4428.0 - Autism in Australia, 2009  
ARCHIVED ISSUE Released at 11:30 AM (CANBERRA TIME) 27/07/2011  First Issue
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The 2009 SDAC showed an estimated 64,600 Australians had autism. This is an increase of 34,200 from the 2003 SDAC, or more than double the prevalence identified in 2003.
Autism spectrum disorders are more commonly found in males than females. In SDAC 2009, females made up only 18% of the reported cases. This is consistent with overseas estimates. For example, the Centre for Disease Control and Prevention in the US placed the female prevalence rate at somewhere between 17% and 20%2.


There was considerable variation in the prevalence of autism across age groups, with a marked drop off in prevalence in the late teens (Graph 1). Data is not presented for people aged over 30 years because the identified prevalence rate is too low for reliable estimates to be produced. There are several possible reasons for this variation in prevalence across age groups (diagnostic issues, survey scope and methodology) which are discussed below.

All persons aged 0-29 years with autism, by age - 2009


The criteria used to diagnose autism have been subject to some variation over time. One of the key tools used as the basis for diagnosing autism is the Diagnostics and Statistics Manual of Mental Disorders (DSM). The DSM suggests diagnostic criteria clinicians can use in determining which mental and behavioural disorders people might have. The first two versions of the DSM (DSM (I) and DSM (II)) indicate children with autism should be classified as having ‘childhood schizophrenia’.

Diagnostic criteria explicitly for autism were added for the DSM (III), released in 1980. It was then amended for the DSM III (Revised), released in 1987 and revised again in the DSM IV, released in 1994. The changes from Version III and Version III (Revised) increased the amount of specific detail that should be considered in the diagnosis. These conditions were revised and reduced for the DSM IV, but at the same time, the number of criteria that had to be met to receive a diagnosis was also reduced. These changes in diagnostic criteria in the DSM appear to correlate with changes in the age specific prevalence rates shown in Graph 1.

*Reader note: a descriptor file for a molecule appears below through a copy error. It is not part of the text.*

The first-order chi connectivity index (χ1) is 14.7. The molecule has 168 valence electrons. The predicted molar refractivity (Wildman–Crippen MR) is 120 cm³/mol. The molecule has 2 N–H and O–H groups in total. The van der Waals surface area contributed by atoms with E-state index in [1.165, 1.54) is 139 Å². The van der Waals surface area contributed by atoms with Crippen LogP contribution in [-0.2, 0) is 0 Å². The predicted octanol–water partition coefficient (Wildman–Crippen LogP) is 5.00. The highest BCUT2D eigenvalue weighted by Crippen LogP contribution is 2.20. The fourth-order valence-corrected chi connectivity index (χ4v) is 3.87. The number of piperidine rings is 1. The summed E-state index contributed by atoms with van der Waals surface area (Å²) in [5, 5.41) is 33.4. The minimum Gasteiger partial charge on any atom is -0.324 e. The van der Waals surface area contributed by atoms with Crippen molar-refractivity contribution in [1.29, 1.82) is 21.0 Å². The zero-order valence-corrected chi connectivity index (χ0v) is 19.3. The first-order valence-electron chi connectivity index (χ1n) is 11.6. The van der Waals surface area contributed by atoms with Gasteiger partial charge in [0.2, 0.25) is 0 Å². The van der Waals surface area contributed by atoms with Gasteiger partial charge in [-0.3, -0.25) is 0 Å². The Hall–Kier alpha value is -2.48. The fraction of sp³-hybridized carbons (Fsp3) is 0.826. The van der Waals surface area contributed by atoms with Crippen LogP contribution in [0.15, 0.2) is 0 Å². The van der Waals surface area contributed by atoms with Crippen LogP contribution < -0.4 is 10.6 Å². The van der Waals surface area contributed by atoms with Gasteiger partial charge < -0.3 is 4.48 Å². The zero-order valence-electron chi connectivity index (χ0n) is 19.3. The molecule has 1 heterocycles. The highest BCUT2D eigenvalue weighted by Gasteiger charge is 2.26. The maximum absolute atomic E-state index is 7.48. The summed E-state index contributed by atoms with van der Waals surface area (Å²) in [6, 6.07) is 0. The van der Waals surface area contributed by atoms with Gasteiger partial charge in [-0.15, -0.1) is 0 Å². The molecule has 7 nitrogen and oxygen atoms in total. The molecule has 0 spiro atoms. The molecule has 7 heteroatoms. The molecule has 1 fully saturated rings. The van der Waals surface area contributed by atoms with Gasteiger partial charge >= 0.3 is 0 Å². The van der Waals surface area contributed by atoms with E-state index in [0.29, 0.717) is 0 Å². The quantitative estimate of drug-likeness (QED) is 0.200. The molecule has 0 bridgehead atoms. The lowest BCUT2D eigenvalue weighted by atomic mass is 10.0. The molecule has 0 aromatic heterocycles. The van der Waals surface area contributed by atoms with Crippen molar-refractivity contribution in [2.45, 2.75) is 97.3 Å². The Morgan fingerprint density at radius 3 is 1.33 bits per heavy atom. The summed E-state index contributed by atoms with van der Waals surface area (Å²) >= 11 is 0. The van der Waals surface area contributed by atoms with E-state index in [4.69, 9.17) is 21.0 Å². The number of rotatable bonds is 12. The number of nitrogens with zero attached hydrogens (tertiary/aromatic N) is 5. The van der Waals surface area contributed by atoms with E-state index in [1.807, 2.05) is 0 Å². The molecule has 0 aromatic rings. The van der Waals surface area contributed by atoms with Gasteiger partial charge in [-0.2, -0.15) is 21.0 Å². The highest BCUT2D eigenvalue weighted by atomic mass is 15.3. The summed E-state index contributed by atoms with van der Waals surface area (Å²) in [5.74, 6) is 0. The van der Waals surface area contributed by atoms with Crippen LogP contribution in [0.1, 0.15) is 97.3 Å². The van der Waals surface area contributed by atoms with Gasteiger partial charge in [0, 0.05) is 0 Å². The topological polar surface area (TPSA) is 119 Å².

It is unlikely however, that people are being diagnosed with other conditions instead of autism as there is no correlating increase in other conditions in the SDAC data that are likely to form alternative diagnoses (e.g. other developmental disorders, mental retardation/intellectual disability) in these late teenage years.


The SDAC interviewed people living in private homes and a range of different accommodation options. It did not include people who are in gaol or were homeless. There is some evidence to suggest that people with autism3 may have a higher rate of homelessness, but details of the situation in Australian gaols is unknown. The proportion of people experiencing homelessness or incarceration, however, is low and this is not likely to explain the majority of the drop in prevalence observed in the late teens.


The questions in the SDAC identify disability through asking about fifteen areas of limitation. Social interaction, a common (and diagnostic) deficit associated with autism spectrum disorders, is not one of these fifteen areas. The majority of people with autism (85%) are identified in the survey because they reported having difficulty learning or understanding. It may be that, as they move out of the education system and into an adult life, which they may arrange to be very structured and routine, they have less to learn or prove they understand on a daily basis and therefore no longer feel as challenged in this area.

Also, the first stage of the SDAC interview - the stage at which it is identified whether there is a person with a disability living in the household is asked of a household reference person. This includes the questions about the fifteen areas of limitations and the main condition causing each of these limitations. In instances where a child is living at home with their parents, it is more common for a parent to provide the responses to these questions. However, in the late teens when people start moving out of home, they will be more likely to answer these questions for themselves and it may be that there are differences in what the parents report with regard to child's limitations and what the child themselves reports.


There are other factors that may also be impacting on the change in prevalence with age. People may be learning coping strategies as they mature and no longer feel they are restricted in any of the areas of limitation considered in the SDAC. Similarly, for some people, intervention therapies effectively remediate the challenges of autism and they are able to function without experiencing limitations in their everyday activities.

It is also possible that people are less likely to identify a child as having autism as they get older because there is some sensitivity around the issue, either for the person or for the other family members.

Whilst none of these points explains the drop in prevalence with age in itself, it is possible they all contribute in some way.